But when you watch anime – and only anime – you tend to judge them only by the standards of other anime. You get sick of the cliches that are unique to anime and what was once endearing and novel becomes trite and boring. On top of that, you stop being able to relate your own life to what you are watching because you’re cutting off your life experience by saturating yourself with so much fiction. You are not able to appreciate some subtle character interactions and themes because you haven’t exposed yourself to those sorts of ideas in real life or in other media. Suddenly, everything seems so closed off in your mind and generic. That’s really no fault except your own for exposing yourself to the same material ad nauseum. You become unable to appreciate the individual elements in anime because you’ve oversaturated yourself with the genre.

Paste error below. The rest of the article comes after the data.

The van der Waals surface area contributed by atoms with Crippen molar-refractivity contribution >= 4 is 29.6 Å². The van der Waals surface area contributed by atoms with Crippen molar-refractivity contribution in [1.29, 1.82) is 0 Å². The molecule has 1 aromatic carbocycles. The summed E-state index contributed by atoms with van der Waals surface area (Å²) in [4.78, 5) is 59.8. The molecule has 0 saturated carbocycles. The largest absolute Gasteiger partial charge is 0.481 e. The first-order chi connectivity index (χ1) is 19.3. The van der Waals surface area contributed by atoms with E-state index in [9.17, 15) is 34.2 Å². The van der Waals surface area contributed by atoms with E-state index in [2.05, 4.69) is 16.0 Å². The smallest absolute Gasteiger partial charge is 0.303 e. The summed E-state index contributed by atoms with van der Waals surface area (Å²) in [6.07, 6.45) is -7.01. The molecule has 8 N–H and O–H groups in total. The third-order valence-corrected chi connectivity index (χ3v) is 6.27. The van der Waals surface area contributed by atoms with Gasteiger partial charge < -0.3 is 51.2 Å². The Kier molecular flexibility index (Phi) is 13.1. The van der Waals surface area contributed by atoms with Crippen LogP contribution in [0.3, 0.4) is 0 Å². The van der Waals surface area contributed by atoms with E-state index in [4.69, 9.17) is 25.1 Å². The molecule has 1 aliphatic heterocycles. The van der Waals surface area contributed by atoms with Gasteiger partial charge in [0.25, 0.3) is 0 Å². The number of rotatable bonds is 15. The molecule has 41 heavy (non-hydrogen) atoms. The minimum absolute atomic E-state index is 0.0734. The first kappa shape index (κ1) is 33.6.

This is why I think every self-respecting anime fan should actually take an occasional step back and explore other modes of fiction. Regardless of whether you consider yourself a hardcore or a casual fan, there’s a lot to be gained from immersion outside of anime. Then, when you return to this medium, you’re able to see it through fresh eyes. The things that were annoying you before aren’t nearly as bad after you’ve had a break from it all.

“But wait Froggy,” you say, “why should we believe you? Telling us to stop watching anime for a while? Maybe you just don’t like anime as much as you thought you did, you traitor!!!”

Okay, then. I see how it is. Explain then to me how I was able to come back from my self-induced anime drought and enjoy the hell out of Asu no Yoichi despite it being the most anime-ish anime ever?